Novel Representations And Methods In Text Classification


Dr. Manuel Montes y Gómez
Dr. Hugo Jair Escalante

Course Motivation and Description:

Text classification, that is, the automatic assignment of documents to one or more predefined categories, is a highly relevant task to information retrieval that has been studied extensively. Most text classification solutions consider supervised approaches and focus on organizing documents from static digital libraries according to their topics (e.g., sports vs. politics). Two core components of any classification system are the adopted representation for documents and the classification model itself. This tutorial deals with recent advances and developments on both components. The default representation for documents in text classification is the bag-of-words (BOW), where weighting schemes similar to those used in information retrieval are adopted. Whereas this representation has proven to be very helpful for thematic text classification, in novel, non-thematic text classification problems (e.g., authorship attribution, sentiment analysis and opinion mining, etc.), the standard BOW can be outperformed by other advanced representations. We focus in this course in three document representations that have proved to be useful for capturing more information than the raw occurrence of terms in documents as in BOW. The considered representations are: locally weighted BOW, distributional term representations, concise representations and graph-based representations. Likewise, the tutorial covers recent developments in the task of building classification models. Specifically, we consider contextual classification techniques and full model selection methods. The former approach is focused in the design of classifiers that consider the neighborhood of a document for making better predictions. The latter formulation focuses in the development of automatic methods for building classification systems, that is, black box tools that receive as input a data set and return a very effective classification model. Keywords: Text classification, document representations, locally-weighted bag-of-words, distributional representations, concise representations, graph-based representations, full model selection, contextual classification.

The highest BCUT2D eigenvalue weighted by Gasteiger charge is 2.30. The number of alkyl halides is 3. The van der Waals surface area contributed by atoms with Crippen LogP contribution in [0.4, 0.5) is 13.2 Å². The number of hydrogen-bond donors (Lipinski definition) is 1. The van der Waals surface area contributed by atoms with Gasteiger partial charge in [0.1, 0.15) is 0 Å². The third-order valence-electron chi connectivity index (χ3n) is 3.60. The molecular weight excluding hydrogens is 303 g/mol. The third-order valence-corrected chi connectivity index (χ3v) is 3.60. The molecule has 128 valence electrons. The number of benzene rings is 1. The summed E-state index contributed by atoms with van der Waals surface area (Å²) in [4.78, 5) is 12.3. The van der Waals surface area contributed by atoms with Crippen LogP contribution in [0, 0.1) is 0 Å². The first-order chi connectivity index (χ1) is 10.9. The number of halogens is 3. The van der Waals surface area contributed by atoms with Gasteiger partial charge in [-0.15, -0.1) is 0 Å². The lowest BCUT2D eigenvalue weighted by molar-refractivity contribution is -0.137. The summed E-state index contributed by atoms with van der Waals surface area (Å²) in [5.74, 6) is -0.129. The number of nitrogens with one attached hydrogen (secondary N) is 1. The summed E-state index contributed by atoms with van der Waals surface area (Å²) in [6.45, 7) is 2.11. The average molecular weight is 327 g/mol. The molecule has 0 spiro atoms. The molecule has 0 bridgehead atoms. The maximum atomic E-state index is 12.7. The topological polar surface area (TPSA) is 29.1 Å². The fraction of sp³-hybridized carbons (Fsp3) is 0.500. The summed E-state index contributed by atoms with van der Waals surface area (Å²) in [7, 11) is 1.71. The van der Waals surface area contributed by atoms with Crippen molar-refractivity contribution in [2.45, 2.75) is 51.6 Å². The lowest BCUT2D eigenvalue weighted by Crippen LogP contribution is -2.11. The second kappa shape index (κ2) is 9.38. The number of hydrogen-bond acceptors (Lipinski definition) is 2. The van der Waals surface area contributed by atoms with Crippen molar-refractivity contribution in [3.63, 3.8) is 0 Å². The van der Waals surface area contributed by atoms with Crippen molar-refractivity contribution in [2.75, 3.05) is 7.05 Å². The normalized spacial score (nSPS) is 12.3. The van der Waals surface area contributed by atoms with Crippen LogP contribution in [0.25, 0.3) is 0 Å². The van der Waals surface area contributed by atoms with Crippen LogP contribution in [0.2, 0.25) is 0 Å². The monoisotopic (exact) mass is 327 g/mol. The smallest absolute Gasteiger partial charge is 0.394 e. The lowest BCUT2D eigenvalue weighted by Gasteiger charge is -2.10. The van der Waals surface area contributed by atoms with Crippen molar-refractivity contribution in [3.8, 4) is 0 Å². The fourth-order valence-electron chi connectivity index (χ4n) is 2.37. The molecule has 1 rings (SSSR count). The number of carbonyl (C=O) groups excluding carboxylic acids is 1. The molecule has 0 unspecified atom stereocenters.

Session 1: Introduction to text classification
This session considers the presentation of the fundamentals of text classification (both thematic and non-thematic). It includes an introduction to the machine-learning approach for text classification, the description of common representations and methods as well as the presentation of different issues concerning the evaluation of text classification methods.

Session 2: Concept-based representations
This session elaborates on concept-based representations of documents. On the one hand, we review distributional representations that capture 2nd and higher order relationships between terms. We present the application of these representations to short-text categorization. We also outline novel techniques for including syntactic information into distributional representations. On the other hand, we introduce the concise document representation and describe its usage in authorship attribution and author profiling.

Session 3: Modeling sequential and syntactic information
This session describes different alternatives that extend the BOW approach by including sequential or syntactic information. First, we describe the locally weighted bag-of-words (LOWBOW) framework, which is a novel representation that captures the sequential information of documents. We describe the use of this representation in text classification and authorship attribution and outline other suitable applications. We also present some new representations that capture syntactic information of documents and their application in non-thematic classification tasks.

Session 4: Non-conventional classification methods
This session considers text classification techniques specially suited to work with low quality training sets. We discuss techniques such as self-training, PU-learning and consensus classification in the context of text classification. We outline novel applications for these methods including short-text classification, cross-lingual text classification and opinion spam detection.

Session 5: Automatic construction of classification models
This session elaborates on methods for the automated construction of classification models in the context of text classification. We review the full model selection formulation, a solution to this problem, and applications in authorship attribution and text classification.